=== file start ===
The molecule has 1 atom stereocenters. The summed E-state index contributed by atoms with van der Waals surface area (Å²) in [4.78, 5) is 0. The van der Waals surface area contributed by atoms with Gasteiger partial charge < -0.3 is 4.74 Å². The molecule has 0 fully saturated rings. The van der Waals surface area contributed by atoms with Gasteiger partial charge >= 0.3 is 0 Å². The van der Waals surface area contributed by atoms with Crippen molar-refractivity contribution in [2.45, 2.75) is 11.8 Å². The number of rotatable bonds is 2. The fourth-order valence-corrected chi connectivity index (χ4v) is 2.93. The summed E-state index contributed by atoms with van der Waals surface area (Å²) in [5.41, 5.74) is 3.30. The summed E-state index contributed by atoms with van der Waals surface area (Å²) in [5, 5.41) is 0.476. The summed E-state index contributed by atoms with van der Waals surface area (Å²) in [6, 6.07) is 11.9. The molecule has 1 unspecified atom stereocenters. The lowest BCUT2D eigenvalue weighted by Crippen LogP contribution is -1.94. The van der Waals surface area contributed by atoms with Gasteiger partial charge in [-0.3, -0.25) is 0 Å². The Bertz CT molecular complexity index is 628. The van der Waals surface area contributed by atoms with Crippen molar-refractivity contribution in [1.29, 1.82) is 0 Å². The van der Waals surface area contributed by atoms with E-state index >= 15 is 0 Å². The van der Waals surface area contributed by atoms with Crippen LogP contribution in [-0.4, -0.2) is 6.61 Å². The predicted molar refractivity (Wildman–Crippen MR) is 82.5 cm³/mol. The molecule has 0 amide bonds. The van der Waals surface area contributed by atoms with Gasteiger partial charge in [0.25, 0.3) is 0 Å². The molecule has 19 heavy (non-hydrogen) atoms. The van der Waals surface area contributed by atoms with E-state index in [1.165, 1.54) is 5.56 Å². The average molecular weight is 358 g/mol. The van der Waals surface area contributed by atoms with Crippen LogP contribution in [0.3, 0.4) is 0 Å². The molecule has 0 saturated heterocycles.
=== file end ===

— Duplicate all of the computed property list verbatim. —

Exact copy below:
The molecule has 1 atom stereocenters. The summed E-state index contributed by atoms with van der Waals surface area (Å²) in [4.78, 5) is 0. The van der Waals surface area contributed by atoms with Gasteiger partial charge < -0.3 is 4.74 Å². The molecule has 0 fully saturated rings. The van der Waals surface area contributed by atoms with Gasteiger partial charge >= 0.3 is 0 Å². The van der Waals surface area contributed by atoms with Crippen molar-refractivity contribution in [2.45, 2.75) is 11.8 Å². The number of rotatable bonds is 2. The fourth-order valence-corrected chi connectivity index (χ4v) is 2.93. The summed E-state index contributed by atoms with van der Waals surface area (Å²) in [5.41, 5.74) is 3.30. The summed E-state index contributed by atoms with van der Waals surface area (Å²) in [5, 5.41) is 0.476. The summed E-state index contributed by atoms with van der Waals surface area (Å²) in [6, 6.07) is 11.9. The molecule has 1 unspecified atom stereocenters. The lowest BCUT2D eigenvalue weighted by Crippen LogP contribution is -1.94. The van der Waals surface area contributed by atoms with Gasteiger partial charge in [-0.3, -0.25) is 0 Å². The Bertz CT molecular complexity index is 628. The van der Waals surface area contributed by atoms with Crippen molar-refractivity contribution in [1.29, 1.82) is 0 Å². The van der Waals surface area contributed by atoms with E-state index >= 15 is 0 Å². The van der Waals surface area contributed by atoms with Crippen LogP contribution in [-0.4, -0.2) is 6.61 Å². The predicted molar refractivity (Wildman–Crippen MR) is 82.5 cm³/mol. The molecule has 0 amide bonds. The van der Waals surface area contributed by atoms with Gasteiger partial charge in [0.25, 0.3) is 0 Å². The molecule has 19 heavy (non-hydrogen) atoms. The van der Waals surface area contributed by atoms with E-state index in [1.165, 1.54) is 5.56 Å². The average molecular weight is 358 g/mol. The van der Waals surface area contributed by atoms with Crippen LogP contribution in [0.3, 0.4) is 0 Å². The molecule has 0 saturated heterocycles.